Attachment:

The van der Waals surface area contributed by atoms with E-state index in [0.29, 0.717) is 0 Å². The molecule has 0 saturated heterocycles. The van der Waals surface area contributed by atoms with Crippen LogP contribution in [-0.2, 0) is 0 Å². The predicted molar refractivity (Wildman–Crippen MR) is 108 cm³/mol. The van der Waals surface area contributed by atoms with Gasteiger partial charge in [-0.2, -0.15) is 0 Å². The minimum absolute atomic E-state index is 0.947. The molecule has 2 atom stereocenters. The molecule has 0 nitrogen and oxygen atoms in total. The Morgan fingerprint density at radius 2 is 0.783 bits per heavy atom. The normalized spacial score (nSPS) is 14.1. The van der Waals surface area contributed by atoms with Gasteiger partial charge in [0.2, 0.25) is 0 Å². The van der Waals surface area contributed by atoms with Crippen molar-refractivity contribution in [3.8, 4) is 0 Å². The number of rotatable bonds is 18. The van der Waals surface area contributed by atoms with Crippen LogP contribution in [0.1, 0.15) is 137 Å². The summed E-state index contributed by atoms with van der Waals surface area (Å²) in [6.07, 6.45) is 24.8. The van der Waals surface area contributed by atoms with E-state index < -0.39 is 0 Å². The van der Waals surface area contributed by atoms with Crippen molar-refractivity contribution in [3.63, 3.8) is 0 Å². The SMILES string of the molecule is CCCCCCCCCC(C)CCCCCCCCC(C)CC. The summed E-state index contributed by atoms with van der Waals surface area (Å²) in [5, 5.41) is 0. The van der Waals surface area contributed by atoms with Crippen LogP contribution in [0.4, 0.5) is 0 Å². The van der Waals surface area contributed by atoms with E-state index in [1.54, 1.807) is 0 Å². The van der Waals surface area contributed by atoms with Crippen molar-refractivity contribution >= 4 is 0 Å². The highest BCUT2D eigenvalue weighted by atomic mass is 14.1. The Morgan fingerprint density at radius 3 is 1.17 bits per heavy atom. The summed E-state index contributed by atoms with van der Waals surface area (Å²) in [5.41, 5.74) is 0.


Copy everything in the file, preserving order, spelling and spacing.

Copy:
The van der Waals surface area contributed by atoms with E-state index in [0.29, 0.717) is 0 Å². The molecule has 0 saturated heterocycles. The van der Waals surface area contributed by atoms with Crippen LogP contribution in [-0.2, 0) is 0 Å². The predicted molar refractivity (Wildman–Crippen MR) is 108 cm³/mol. The van der Waals surface area contributed by atoms with Gasteiger partial charge in [-0.2, -0.15) is 0 Å². The minimum absolute atomic E-state index is 0.947. The molecule has 2 atom stereocenters. The molecule has 0 nitrogen and oxygen atoms in total. The Morgan fingerprint density at radius 2 is 0.783 bits per heavy atom. The normalized spacial score (nSPS) is 14.1. The van der Waals surface area contributed by atoms with Gasteiger partial charge in [0.2, 0.25) is 0 Å². The van der Waals surface area contributed by atoms with Crippen molar-refractivity contribution in [3.8, 4) is 0 Å². The number of rotatable bonds is 18. The van der Waals surface area contributed by atoms with Crippen LogP contribution in [0.1, 0.15) is 137 Å². The summed E-state index contributed by atoms with van der Waals surface area (Å²) in [6.07, 6.45) is 24.8. The van der Waals surface area contributed by atoms with E-state index < -0.39 is 0 Å². The van der Waals surface area contributed by atoms with Crippen molar-refractivity contribution in [3.63, 3.8) is 0 Å². The SMILES string of the molecule is CCCCCCCCCC(C)CCCCCCCCC(C)CC. The summed E-state index contributed by atoms with van der Waals surface area (Å²) in [5, 5.41) is 0. The van der Waals surface area contributed by atoms with Crippen LogP contribution in [0.4, 0.5) is 0 Å². The van der Waals surface area contributed by atoms with E-state index in [1.54, 1.807) is 0 Å². The van der Waals surface area contributed by atoms with Crippen molar-refractivity contribution >= 4 is 0 Å². The highest BCUT2D eigenvalue weighted by atomic mass is 14.1. The Morgan fingerprint density at radius 3 is 1.17 bits per heavy atom. The summed E-state index contributed by atoms with van der Waals surface area (Å²) in [5.41, 5.74) is 0.